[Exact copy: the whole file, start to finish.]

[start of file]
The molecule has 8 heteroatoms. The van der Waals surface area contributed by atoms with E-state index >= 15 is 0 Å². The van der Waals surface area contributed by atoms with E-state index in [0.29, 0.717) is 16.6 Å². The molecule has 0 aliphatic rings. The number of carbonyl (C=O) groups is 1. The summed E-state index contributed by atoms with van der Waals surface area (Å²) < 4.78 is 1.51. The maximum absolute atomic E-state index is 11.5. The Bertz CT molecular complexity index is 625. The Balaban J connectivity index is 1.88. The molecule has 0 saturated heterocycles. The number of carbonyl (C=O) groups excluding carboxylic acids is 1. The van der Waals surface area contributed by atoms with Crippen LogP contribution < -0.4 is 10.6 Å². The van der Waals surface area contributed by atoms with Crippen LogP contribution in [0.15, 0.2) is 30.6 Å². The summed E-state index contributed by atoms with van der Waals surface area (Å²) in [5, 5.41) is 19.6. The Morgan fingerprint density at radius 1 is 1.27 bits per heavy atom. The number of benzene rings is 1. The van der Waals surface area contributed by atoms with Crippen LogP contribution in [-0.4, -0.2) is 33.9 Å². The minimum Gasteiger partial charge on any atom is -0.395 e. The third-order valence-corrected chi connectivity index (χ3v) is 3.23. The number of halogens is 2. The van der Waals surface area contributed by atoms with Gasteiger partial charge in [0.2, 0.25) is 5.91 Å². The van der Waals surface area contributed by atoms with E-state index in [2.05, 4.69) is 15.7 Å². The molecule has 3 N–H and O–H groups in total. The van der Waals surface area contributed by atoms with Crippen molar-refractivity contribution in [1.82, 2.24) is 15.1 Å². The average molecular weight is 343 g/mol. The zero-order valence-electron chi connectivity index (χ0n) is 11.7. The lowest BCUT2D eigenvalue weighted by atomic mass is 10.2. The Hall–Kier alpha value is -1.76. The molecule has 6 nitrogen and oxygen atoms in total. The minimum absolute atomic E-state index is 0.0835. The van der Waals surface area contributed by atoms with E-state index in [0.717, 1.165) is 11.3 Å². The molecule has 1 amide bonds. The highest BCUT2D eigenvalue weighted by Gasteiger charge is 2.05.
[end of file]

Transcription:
The molecule has 8 heteroatoms. The van der Waals surface area contributed by atoms with E-state index >= 15 is 0 Å². The van der Waals surface area contributed by atoms with E-state index in [0.29, 0.717) is 16.6 Å². The molecule has 0 aliphatic rings. The number of carbonyl (C=O) groups is 1. The summed E-state index contributed by atoms with van der Waals surface area (Å²) < 4.78 is 1.51. The maximum absolute atomic E-state index is 11.5. The Bertz CT molecular complexity index is 625. The Balaban J connectivity index is 1.88. The molecule has 0 saturated heterocycles. The number of carbonyl (C=O) groups excluding carboxylic acids is 1. The van der Waals surface area contributed by atoms with Crippen LogP contribution < -0.4 is 10.6 Å². The van der Waals surface area contributed by atoms with Crippen LogP contribution in [0.15, 0.2) is 30.6 Å². The summed E-state index contributed by atoms with van der Waals surface area (Å²) in [5, 5.41) is 19.6. The Morgan fingerprint density at radius 1 is 1.27 bits per heavy atom. The number of benzene rings is 1. The van der Waals surface area contributed by atoms with Crippen LogP contribution in [-0.4, -0.2) is 33.9 Å². The minimum Gasteiger partial charge on any atom is -0.395 e. The third-order valence-corrected chi connectivity index (χ3v) is 3.23. The number of halogens is 2. The van der Waals surface area contributed by atoms with Gasteiger partial charge in [0.2, 0.25) is 5.91 Å². The van der Waals surface area contributed by atoms with E-state index in [2.05, 4.69) is 15.7 Å². The molecule has 3 N–H and O–H groups in total. The van der Waals surface area contributed by atoms with Crippen molar-refractivity contribution in [1.82, 2.24) is 15.1 Å². The average molecular weight is 343 g/mol. The zero-order valence-electron chi connectivity index (χ0n) is 11.7. The lowest BCUT2D eigenvalue weighted by atomic mass is 10.2. The Hall–Kier alpha value is -1.76. The molecule has 6 nitrogen and oxygen atoms in total. The minimum absolute atomic E-state index is 0.0835. The van der Waals surface area contributed by atoms with E-state index in [0.717, 1.165) is 11.3 Å². The molecule has 1 amide bonds. The highest BCUT2D eigenvalue weighted by Gasteiger charge is 2.05.